This is where the PBOC and other policymakers tread a tricky path. They want the overheated property market to cool down. At the same time, housing is the biggest store of wealth for Chinese households, much more than pensions or investment funds. A collapse in house prices would be a massive negative wealth shock. Meanwhile, China also wants to avoid the “moral hazard” of bailing out a profligate borrower like Evergrande. Many lenders showered the company with debt because they assumed Beijing would bail them out if anything went wrong. This meant an important aspect of market discipline was missing. But allowing the company and others like it to fail chaotically could result in all kinds of unpredictable consequences, much like the failure of Lehman Brothers in September 2008.

Not with a bang but a whimper

Nonetheless, Evergrande is not Lehman Brothers, because China’s financial system operates differently. The banks are state-owned and will support the property developers if that is what Beijing wants. Political connections also still play a big role in who gets state support and who doesn’t.

China has restructured several large firms without major problems before, but Evergrande would be the biggest and most delicate. The market consensus seems to be that China can contain this without major fall-out, and equities and commodities stabilised after initial sharp declines.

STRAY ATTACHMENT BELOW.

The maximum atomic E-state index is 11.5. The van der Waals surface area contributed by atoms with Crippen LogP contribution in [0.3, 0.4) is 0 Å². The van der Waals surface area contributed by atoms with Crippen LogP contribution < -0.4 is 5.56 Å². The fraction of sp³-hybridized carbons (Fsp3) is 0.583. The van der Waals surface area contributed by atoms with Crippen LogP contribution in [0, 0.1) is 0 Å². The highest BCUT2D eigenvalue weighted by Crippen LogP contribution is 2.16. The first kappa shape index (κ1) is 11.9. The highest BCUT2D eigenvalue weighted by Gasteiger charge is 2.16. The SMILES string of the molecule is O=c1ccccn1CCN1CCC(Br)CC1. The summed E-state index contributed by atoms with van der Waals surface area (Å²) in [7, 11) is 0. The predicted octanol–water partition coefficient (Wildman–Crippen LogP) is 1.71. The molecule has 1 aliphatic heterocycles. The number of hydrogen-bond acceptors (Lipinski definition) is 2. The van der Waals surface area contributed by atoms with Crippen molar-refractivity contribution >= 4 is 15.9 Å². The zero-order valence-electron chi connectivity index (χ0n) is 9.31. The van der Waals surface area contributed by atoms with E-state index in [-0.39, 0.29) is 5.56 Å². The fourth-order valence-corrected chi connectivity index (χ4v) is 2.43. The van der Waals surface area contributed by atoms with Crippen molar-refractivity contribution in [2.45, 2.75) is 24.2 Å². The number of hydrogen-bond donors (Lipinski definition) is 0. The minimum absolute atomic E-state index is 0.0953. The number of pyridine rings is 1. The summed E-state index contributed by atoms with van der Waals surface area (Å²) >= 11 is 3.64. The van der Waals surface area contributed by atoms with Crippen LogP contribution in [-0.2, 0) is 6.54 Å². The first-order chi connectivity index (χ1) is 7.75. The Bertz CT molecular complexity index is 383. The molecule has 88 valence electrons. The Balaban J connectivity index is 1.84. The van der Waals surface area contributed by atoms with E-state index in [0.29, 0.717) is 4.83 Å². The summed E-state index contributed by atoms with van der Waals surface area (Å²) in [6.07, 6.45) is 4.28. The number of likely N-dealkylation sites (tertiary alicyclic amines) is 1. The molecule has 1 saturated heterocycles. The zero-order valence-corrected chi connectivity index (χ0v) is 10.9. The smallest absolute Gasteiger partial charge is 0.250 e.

Nonetheless, foreign investors in Evergrande bonds and equity will likely endure big losses. Unlike central banks in the West, the PBOC cares much less about the stock and bond markets, since these are not viewed as primary channels for policy transmission. The PBOC is also not an independent central bank, but very much an organ of state. It injected liquidity into the money market, but has not done anything more.

Beyond the immediate concerns of market contagion, there is a broader question: is this the end of the epic Chinese property boom? If so, the country will lose an important growth driver even if there is no disorderly market reaction. China only introduced private home ownership in the 1990s, and the real estate sector quickly expanded to meet the surging demand from an urbanising society. Since the real estate sector also contributed to rapid economic growth, it sowed the seeds of its own prosperity as demand for housing (for living and speculation) grew. And since land is owned by the state, local authorities could fund large infrastructure projects by selling land, instead of raising taxes. With or without an Evergrande collapse, the sector’s growth tailwinds have weakened substantially as urbanisation has slowed and population growth is going into reverse.

End of the road?

By the estimate of Harvard Professor Ken Rogoff, the Chinese real estate sector broadly defined accounts for 29% of GDP, a number that exceeds any other major country in the world by some distance. Only Spain in 2006 came close, and that was at the peak of the global housing bubble. In most other developed countries, the number now sits between 10% and 20%. All real estate booms end eventually, and it might be China’s turn now. If so, it implies much slower economic growth in the years ahead.